WCT Partners With Dentsu To Stand Against Rhino Horn Poaching

The campaign is launched on World Rhino Day (September 22) to sensitise against Rhino poaching and draw attention to the endangered species

For decades, thousands of rhinos around the world have been brutally killed for their horns. In a world where superstition often trumps science, the horns are widely believed to have healing and aphrodisiacal properties. However, there is no scientific proof backing these beliefs. On World Rhino Day - September 22, 2021, the Assam State Government sensitised the world against rhino poaching and drew attention towards the dwindling numbers of this endangered species.

Despite the government’s best efforts, a strong message needed to reach an audience beyond the confines of bureaucracy. This is when the Wildlife Conservation Trust (WCT), in association with Isobar, dentsu X and Perfect Relations - all from the house of dentsu India, stepped in to turn such an unprecedented event into ‘The Unsung Funeral’. The event was mass viewed in unison by thousands of wildlife lovers. 

Activating WCT’s social media handles, messages of condolences and solidarity were crowd-sourced in the form of comments. A selected few were printed as obituaries in leading national and local dailies. On the morning of September 22, 2021, people across India warmed up to columns after columns of obituaries, bidding a final goodbye to rhinos whose horns were about to be put to flames. Prayers made way with innovation, as each obituary ad came with a QR code. Post scanning the QR code, one was directed to the live-streaming of the mass burning on their mobile screens.

Dr Anish Andheria, President, Wildlife Conservation Trust, said, “WCT works closely with state Forest Departments across India to improve the forest protection mechanism and develop long-term conservation solutions to protect various species and habitats. Over the years, the frontline staff of Assam Forest Department has done an incredible job of putting their lives on the line to bring back the population of the highly endangered greater one-horned rhinoceros from the brink of extinction. Through this social media campaign, WCT extended a token of support to the Assam State Government. The Assam Government's decision to burn more than 2,000 rhino horns, retrieved from the state's stockpiles, is an emboldening step in the right direction. It speaks of India's undying commitment towards protecting its rhino population. By burning the horns, the Assam Government reiterated the fact that the rhino’s horn is best used by rhinos, not by humans.”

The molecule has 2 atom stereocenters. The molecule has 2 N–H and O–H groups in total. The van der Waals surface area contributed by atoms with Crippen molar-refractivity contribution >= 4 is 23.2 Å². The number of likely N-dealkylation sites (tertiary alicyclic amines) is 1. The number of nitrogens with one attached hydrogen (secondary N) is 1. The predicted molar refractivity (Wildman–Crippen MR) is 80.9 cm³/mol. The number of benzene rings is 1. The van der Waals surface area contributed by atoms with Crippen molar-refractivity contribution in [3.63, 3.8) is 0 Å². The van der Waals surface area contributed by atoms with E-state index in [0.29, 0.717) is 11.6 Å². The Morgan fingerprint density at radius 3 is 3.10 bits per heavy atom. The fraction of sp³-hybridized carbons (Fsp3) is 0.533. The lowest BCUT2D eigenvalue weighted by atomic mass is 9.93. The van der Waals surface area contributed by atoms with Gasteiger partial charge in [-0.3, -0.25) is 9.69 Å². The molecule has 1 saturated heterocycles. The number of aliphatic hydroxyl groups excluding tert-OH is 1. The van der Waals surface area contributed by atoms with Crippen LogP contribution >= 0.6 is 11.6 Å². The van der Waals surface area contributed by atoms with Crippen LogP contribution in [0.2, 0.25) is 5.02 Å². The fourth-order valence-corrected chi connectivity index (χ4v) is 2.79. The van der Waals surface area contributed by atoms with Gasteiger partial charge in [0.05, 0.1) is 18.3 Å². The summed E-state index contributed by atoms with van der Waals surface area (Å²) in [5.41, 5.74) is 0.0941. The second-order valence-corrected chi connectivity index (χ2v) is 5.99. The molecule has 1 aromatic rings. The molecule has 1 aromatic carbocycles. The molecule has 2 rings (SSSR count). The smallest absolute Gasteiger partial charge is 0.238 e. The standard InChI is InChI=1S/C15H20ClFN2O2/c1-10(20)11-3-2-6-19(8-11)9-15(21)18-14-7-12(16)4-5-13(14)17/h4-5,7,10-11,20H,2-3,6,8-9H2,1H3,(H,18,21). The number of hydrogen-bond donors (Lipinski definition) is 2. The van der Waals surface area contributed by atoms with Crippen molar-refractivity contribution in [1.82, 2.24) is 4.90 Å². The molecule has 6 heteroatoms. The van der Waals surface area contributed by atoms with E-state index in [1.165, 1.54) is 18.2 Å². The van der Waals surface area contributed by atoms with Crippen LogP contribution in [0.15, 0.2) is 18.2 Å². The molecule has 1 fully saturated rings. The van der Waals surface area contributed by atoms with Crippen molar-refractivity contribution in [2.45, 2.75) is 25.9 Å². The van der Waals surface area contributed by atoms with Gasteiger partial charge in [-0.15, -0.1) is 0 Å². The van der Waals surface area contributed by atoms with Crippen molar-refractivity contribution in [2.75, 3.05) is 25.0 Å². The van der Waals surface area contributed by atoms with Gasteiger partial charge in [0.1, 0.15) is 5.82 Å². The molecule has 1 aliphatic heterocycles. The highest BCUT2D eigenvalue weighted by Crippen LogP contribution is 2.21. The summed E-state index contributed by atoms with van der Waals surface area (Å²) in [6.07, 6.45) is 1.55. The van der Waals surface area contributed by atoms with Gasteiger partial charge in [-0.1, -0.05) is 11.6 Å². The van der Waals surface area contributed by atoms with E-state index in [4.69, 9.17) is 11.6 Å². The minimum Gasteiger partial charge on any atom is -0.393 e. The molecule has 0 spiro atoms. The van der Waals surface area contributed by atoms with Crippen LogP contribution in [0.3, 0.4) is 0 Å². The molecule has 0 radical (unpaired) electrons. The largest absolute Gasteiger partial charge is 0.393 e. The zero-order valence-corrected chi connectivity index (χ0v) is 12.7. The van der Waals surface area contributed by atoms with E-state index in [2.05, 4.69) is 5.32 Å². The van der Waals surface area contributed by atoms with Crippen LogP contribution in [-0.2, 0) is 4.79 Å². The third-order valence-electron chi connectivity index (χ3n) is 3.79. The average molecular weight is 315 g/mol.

Speaking on the campaign, Aalap Desai, National Creative Director, Isobar India added, “When we came across this news, we were astounded by how important it was and yet how unimportant it was to us because people had no clue. Caring for a cause begins with thinking about the cause, which starts with knowing about it. If we want today’s generation to work towards saving the rhinos, we need to make them part of the conservation journey and involve them in it. Doing a series of obituaries not just created shock and awe, but crowdsourcing them created a sense of participation. And just adding the QR code gave everyone a quick way to participate in the event.”

Rahul Vengalil, Managing Partner, Isobar India commented, “Sometimes innovation is about developing a new technology but at other times, it is also about using an existing medium divergently. In this case, using the obituary space in a newspaper, which is for paying homage to people to pay our last respects to thousands of rhinos that were killed, was an innovative way of using the space. We felt very strongly about this cause and our dentsu agencies- Isobar, dentsu X & Perfect Relations, came together to make this idea a living reality. This campaign is a good example of innovation with integration for us.” 

It is pertinent to note here that ‘The Unsung Funeral’ saw the attendance of thousands virtually, giving rhinos the farewell they deserve and showing that death too can send an important message for the ones still alive. With millions worth of pro-bono media coverage and several impressions, the desired message was conveyed that ‘rhino horns are valuable only to rhinos. Not humans.